The U.S. Supreme Court has turned away a request from 20 New York healthcare workers for relief from the state’s vaccine mandate.
The mandate for healthcare workers permits exemptions for medical reasons, but not religious ones.
Justices Thomas, Alito and Gorsuch would have granted the application for relief.
In a 14-page dissent, Justice Gorsuch, joined by Justice Alito, laid out his opinion that the court’s decision permits the healthcare workers to “suffer an irreparable injury.”
Citing the case of two of the plaintiffs in the case, Justice Gorsuch said that thousands of doctors and nurses, who “have gone to great lengths to serve their patients during the COVID-19 pandemic,” now face the loss of their jobs and the loss of unemployment benefits.
Their reasons for objecting to receiving any of the COVID-19 vaccines are because “their religion teaches them to oppose abortion in any form, and because each of the currently available vaccines has depended upon abortion-derived fetal cell lines in its production or testing.”
Justice Gorsuch also pointed out that numerous times, New York Governor Kathy Hochul has expressed skepticism towards religious objections to the COVID-19 vaccine, citing some of her statements as follows:
- “We left off [the religious exemption] in our regulations intentionally.”
- “How can you believe that God would give a vaccine that would cause you harm? That is not truth. Those are just lies out there on social media.”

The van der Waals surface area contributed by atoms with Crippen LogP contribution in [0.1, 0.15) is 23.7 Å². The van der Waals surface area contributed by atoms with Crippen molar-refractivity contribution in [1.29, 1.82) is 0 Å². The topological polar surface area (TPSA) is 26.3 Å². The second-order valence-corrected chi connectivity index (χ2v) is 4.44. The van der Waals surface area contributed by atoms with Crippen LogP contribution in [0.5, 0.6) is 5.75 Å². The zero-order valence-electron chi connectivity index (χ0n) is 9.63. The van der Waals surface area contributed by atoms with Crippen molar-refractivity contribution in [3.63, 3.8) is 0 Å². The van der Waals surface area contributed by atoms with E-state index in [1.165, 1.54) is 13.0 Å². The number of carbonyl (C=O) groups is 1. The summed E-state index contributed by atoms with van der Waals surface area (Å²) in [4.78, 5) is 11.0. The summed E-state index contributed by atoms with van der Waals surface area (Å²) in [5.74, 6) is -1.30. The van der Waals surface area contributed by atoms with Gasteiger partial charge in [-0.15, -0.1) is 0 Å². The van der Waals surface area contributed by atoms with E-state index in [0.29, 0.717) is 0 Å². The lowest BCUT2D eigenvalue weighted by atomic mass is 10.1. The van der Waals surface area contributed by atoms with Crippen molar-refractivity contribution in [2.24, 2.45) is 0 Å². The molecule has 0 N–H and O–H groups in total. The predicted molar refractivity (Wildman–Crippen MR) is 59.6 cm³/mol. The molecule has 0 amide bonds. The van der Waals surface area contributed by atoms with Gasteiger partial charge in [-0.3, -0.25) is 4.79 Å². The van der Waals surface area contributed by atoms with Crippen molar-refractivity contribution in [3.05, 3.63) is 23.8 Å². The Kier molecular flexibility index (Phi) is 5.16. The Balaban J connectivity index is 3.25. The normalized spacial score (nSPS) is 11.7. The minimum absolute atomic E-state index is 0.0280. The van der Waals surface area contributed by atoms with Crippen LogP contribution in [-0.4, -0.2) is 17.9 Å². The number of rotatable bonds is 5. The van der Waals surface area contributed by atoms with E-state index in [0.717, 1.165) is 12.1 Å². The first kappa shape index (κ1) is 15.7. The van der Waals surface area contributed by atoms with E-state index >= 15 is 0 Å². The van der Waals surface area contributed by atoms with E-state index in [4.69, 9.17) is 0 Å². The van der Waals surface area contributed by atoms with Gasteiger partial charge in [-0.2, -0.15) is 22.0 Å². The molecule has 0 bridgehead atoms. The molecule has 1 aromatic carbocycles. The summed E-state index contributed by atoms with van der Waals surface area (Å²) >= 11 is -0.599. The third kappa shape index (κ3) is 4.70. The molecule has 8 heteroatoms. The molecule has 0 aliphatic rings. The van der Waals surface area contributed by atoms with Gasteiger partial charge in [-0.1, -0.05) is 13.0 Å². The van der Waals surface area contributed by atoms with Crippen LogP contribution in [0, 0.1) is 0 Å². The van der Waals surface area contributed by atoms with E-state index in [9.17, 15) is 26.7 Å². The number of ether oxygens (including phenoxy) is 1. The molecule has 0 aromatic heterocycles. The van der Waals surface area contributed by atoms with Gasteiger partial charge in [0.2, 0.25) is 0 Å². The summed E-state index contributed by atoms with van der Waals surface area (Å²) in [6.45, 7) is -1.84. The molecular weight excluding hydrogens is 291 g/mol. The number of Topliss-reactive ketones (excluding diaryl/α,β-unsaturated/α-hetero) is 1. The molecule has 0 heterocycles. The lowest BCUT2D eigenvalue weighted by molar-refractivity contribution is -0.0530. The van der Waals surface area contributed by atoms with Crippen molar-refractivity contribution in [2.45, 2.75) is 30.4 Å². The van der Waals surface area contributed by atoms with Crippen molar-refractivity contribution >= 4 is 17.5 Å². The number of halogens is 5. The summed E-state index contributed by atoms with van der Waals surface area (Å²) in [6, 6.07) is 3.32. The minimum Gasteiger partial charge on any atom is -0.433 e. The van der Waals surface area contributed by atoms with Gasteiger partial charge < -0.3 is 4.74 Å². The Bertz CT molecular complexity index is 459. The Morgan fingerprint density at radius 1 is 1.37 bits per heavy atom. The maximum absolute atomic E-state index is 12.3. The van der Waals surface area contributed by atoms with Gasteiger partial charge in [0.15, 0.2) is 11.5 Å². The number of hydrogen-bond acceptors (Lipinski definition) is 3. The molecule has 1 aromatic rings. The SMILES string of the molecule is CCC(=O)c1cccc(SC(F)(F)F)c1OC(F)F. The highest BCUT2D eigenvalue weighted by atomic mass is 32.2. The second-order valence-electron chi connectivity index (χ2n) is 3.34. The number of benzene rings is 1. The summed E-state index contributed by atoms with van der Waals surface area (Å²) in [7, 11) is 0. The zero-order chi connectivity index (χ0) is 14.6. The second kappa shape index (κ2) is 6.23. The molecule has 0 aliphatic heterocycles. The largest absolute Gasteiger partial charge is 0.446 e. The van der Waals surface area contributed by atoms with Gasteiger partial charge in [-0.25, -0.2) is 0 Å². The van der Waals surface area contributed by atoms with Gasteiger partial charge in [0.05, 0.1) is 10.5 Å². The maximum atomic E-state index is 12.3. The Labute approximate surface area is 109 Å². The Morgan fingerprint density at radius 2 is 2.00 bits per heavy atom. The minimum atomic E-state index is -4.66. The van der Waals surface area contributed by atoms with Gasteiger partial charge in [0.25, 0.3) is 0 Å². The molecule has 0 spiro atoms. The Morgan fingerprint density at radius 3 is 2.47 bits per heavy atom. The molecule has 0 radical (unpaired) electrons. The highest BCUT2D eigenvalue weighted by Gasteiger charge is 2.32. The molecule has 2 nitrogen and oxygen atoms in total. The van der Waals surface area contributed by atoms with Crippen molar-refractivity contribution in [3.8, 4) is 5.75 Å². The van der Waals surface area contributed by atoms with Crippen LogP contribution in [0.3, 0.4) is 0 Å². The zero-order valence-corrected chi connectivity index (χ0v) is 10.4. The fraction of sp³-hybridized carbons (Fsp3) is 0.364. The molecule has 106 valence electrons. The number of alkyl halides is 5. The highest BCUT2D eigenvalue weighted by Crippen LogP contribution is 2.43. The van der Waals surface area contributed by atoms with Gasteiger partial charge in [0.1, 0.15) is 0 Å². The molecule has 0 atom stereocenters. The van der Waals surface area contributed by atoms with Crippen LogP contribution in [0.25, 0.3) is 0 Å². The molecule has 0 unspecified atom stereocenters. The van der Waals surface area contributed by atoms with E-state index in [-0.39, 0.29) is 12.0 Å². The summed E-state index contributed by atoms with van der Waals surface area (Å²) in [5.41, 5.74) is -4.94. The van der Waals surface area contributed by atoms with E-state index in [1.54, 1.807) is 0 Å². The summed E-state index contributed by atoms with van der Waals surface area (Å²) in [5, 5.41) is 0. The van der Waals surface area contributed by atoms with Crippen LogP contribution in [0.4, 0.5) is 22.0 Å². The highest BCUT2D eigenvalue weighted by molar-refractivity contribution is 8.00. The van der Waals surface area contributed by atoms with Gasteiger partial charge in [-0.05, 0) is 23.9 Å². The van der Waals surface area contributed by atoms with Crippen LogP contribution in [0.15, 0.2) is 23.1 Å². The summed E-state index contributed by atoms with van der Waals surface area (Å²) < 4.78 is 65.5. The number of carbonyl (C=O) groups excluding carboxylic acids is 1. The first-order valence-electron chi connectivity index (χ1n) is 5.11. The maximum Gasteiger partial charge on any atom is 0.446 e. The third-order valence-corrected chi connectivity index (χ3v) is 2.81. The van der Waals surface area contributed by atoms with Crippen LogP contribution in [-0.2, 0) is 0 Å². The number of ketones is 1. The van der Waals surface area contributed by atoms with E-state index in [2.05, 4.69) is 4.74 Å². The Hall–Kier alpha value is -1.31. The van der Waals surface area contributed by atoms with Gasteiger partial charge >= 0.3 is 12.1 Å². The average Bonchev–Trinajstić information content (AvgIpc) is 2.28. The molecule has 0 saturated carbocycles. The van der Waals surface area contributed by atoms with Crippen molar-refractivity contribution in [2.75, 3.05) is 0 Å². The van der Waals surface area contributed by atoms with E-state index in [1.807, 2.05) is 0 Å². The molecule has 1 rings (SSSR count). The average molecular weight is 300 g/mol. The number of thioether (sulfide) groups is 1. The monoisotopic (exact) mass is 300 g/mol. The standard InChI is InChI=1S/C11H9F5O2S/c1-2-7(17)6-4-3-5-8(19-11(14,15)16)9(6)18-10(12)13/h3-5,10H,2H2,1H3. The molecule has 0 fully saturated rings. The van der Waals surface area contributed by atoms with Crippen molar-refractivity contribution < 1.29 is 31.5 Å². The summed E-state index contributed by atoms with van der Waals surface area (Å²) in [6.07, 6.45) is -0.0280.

- “All of you, yes, I know you’re vaccinated, you’re the smart ones, but you know there’s people out there who aren’t listening to God and what God wants. You know who they are.”
Originally, New York had planned to offer both medical and religious exemptions to the mandate but changed course following the inauguration of Gov. Hochul.
Under the Supreme Court’s precedents, the government “cannot act in a manner that passes judgment upon or presupposes the illegitimacy of religious beliefs and practices.”
But according to Justice Gorsuch, since New York removed a proposed religious exemption to the mandate, and at the same time gained a new governor who made statements that, “practically [exude] suspicion of those who hold unpopular religious beliefs… that alone is sufficient to render the mandate unconstitutional.”
Clearly disappointed with the approach the court has taken, Justice Gorsuch rebuked the court’s decision.
“Today, we do not just fail the applicants. We fail ourselves,” he wrote.
“Six weeks ago, this Court refused relief in a case involving Maine’s healthcare workers. [citation omitted] Today, the Court repeats the mistake by turning away New York’s doctors and nurses. We do all this even though the State’s executive decree clearly interferes with the free exercise of religion—and does so seemingly based on nothing more than fear and anger at those who harbor unpopular religious beliefs.
“We allow the State to insist on the dismissal of thousands of medical workers—the very same individuals New York has depended on and praised for their service on the pandemic’s front lines over the last 21 months. To add insult to injury, we allow the State to deny these individuals unemployment benefits too. One can only hope today’s ruling will not be the final chapter in this grim story. Cases like this one may serve as cautionary tales for those who follow.”
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